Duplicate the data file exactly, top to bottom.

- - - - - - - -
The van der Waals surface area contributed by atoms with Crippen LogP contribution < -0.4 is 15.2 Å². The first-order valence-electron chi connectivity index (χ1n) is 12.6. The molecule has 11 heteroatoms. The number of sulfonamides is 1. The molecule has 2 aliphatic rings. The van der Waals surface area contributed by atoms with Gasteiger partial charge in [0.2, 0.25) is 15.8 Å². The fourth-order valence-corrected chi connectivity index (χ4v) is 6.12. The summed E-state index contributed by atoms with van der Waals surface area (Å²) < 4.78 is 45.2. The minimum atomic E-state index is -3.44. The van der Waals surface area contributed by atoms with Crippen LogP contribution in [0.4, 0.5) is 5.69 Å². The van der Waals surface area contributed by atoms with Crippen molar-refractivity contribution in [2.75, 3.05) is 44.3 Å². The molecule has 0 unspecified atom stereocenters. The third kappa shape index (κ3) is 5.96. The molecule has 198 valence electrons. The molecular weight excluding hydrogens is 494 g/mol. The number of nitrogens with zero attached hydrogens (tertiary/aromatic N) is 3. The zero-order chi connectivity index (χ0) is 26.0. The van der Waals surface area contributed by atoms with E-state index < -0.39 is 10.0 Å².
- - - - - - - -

The van der Waals surface area contributed by atoms with Crippen LogP contribution < -0.4 is 15.2 Å². The first-order valence-electron chi connectivity index (χ1n) is 12.6. The molecule has 11 heteroatoms. The number of sulfonamides is 1. The molecule has 2 aliphatic rings. The van der Waals surface area contributed by atoms with Gasteiger partial charge in [0.2, 0.25) is 15.8 Å². The fourth-order valence-corrected chi connectivity index (χ4v) is 6.12. The summed E-state index contributed by atoms with van der Waals surface area (Å²) < 4.78 is 45.2. The minimum atomic E-state index is -3.44. The van der Waals surface area contributed by atoms with Crippen LogP contribution in [0.4, 0.5) is 5.69 Å². The van der Waals surface area contributed by atoms with Crippen molar-refractivity contribution in [2.75, 3.05) is 44.3 Å². The molecule has 0 unspecified atom stereocenters. The third kappa shape index (κ3) is 5.96. The molecule has 198 valence electrons. The molecular weight excluding hydrogens is 494 g/mol. The number of nitrogens with zero attached hydrogens (tertiary/aromatic N) is 3. The zero-order chi connectivity index (χ0) is 26.0. The van der Waals surface area contributed by atoms with E-state index < -0.39 is 10.0 Å².